For the last six months, U.S. Senate candidate Brian Schweitzer has been lambasting the pharmaceutical industry for the skyrocketing price of prescription drugs in the United States, sponsoring “Run for the Border” trips to Canada and Mexico, where drugs are routinely sold for one-half to one-third their domestic price. Now, it appears, the pharmaceutical industry has sat up and taken notice.
In response, the industry last week unveiled a multi-million dollar radio and television campaign in Montana and other states bordering Canada and Mexico, aimed at denigrating the Canadian health care system and trying to convince Americans not to buy their prescription drugs across the border. The spots also urge Americans to ask their representatives in Congress to oppose legislation that would control the price of domestic prescription medications.
Now, Schweitzer is fighting back, this week launching television ads of his own that attack the pharmaceutical industry’s “scare tactics” as just another cynical effort to deceive the American public. As Schweitzer points out, the industry campaign, launched under the guise of “Citizens for Better Medicare,” is in fact funded in large part by large pharmaceutical firms and headed up by the chief lobbyist for the Pharmaceutical Research and Manufacturers of America.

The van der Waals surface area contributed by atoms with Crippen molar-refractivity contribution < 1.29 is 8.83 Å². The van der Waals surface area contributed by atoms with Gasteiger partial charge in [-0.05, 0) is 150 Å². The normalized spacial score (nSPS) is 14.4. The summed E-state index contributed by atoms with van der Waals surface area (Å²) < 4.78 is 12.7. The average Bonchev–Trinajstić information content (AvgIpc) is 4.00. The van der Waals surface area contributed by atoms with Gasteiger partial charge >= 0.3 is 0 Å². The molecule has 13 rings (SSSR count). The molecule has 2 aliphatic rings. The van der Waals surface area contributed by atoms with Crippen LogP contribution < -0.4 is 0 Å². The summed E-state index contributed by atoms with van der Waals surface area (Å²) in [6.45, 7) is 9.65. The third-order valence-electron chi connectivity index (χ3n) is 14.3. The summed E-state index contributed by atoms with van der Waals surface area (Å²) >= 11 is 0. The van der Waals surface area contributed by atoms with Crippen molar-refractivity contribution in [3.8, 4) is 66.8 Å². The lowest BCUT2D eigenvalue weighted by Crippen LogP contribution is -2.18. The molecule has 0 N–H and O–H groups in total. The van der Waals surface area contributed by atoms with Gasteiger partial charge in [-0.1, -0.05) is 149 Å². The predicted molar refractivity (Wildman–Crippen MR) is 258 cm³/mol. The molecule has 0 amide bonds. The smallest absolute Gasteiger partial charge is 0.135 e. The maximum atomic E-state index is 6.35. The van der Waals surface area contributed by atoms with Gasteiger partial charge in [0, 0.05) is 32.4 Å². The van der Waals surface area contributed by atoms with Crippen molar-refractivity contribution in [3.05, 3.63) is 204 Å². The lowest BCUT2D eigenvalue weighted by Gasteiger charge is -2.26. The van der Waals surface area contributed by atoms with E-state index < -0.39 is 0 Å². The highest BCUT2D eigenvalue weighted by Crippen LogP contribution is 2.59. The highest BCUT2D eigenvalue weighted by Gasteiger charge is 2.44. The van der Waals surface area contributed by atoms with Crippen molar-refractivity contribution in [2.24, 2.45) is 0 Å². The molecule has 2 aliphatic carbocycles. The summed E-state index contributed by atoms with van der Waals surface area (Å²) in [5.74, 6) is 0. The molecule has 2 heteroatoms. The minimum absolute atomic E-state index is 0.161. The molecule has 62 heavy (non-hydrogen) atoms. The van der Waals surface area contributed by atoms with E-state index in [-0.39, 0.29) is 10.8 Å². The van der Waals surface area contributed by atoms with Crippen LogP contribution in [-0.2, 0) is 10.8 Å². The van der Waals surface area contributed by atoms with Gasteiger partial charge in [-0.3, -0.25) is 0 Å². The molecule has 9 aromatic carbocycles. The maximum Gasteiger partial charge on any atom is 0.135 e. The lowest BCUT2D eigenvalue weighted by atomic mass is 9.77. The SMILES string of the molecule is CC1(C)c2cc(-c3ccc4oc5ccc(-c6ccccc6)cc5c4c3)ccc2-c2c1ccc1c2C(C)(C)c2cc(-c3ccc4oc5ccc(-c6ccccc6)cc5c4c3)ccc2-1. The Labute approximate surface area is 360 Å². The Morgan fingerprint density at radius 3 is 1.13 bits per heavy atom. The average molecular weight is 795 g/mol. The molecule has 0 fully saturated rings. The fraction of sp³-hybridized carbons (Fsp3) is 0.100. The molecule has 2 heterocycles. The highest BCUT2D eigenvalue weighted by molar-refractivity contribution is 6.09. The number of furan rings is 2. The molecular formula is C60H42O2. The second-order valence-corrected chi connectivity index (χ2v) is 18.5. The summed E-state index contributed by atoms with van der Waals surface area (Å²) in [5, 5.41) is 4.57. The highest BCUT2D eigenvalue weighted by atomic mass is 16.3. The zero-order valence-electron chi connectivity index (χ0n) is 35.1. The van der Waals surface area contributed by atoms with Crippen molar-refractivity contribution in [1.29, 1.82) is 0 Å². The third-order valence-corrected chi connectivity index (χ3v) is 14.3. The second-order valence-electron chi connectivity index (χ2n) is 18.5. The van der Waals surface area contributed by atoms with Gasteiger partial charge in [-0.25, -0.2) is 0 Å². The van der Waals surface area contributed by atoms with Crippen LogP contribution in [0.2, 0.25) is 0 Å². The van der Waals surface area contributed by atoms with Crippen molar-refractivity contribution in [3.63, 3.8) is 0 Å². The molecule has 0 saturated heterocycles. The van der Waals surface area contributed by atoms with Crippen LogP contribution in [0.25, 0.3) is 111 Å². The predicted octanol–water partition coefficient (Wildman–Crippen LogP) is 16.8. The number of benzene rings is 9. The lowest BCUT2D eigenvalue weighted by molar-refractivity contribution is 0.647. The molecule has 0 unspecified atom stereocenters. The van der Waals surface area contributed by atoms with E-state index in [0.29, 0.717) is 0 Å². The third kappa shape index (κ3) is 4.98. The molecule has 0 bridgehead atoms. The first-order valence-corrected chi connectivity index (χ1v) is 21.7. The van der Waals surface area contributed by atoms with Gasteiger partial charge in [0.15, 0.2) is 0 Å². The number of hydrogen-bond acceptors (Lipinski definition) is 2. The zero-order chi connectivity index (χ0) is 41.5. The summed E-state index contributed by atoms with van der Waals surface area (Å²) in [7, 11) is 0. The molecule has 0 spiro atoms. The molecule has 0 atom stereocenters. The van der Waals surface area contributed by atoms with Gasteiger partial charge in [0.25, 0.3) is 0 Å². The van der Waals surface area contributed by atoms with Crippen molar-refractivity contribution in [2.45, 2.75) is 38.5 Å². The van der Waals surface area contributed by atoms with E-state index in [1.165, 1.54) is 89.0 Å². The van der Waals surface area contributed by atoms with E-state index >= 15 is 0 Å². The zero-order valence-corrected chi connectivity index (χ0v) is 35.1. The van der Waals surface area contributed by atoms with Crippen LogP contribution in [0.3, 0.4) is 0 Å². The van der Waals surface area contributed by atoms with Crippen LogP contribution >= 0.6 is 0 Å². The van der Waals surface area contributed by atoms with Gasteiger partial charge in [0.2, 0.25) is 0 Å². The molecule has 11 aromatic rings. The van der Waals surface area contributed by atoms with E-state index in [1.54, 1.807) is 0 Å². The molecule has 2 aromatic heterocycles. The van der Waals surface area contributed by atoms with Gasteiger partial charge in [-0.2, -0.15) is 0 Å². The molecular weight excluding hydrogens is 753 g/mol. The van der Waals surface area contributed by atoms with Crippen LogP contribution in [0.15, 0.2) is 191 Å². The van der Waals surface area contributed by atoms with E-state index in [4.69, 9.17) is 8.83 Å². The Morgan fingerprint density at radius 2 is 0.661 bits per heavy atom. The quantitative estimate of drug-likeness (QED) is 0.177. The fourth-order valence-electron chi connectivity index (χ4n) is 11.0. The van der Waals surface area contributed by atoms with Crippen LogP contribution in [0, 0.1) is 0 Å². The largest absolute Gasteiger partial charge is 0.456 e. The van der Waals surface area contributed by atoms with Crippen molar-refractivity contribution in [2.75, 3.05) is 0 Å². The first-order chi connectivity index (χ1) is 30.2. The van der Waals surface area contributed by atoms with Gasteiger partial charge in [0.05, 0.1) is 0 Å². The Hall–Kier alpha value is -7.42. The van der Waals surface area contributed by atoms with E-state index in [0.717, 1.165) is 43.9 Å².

“This is as important an issue to families in Montana as any other,” says Schweitzer. “This is something that can be solved, this is an inequity that’s been created by Congress, and it’s something that we can get fixed.”
Schweitzer is referring to legislation passed by Congress in 1987 that outlawed the importation of prescription medication from abroad. But members of Congress have also begun to heed Schweitzer’s message, having introduced at least four pieces of legislation that address the inequities in prescription drug prices. For example, a bill sponsored by Sen. Byron Dorgan (D-N.D.) would repeal the 1987 ban on imported prescription drugs, while another bill would strip tax breaks from those pharmaceutical companies that sell the same drugs for less outside the United States. Currently, the pharmaceutical industry pays among the lowest tax rates of any industry in the nation, at about 16.5 percent.
“We want to force the pharmaceutical industry to sell this medicine to our local trusted pharmacist for the same price they do in Canada, Mexico, Switzerland and Germany,” says Schweitzer. “This is medicine that was developed in the United States, made in the United States and shipped all over the world.”
Schweitzer notes that his opponent, Republican incumbent Sen. Conrad Burns, has received more than $56,000 in contributions from the pharmaceutical industry in the last 12 years.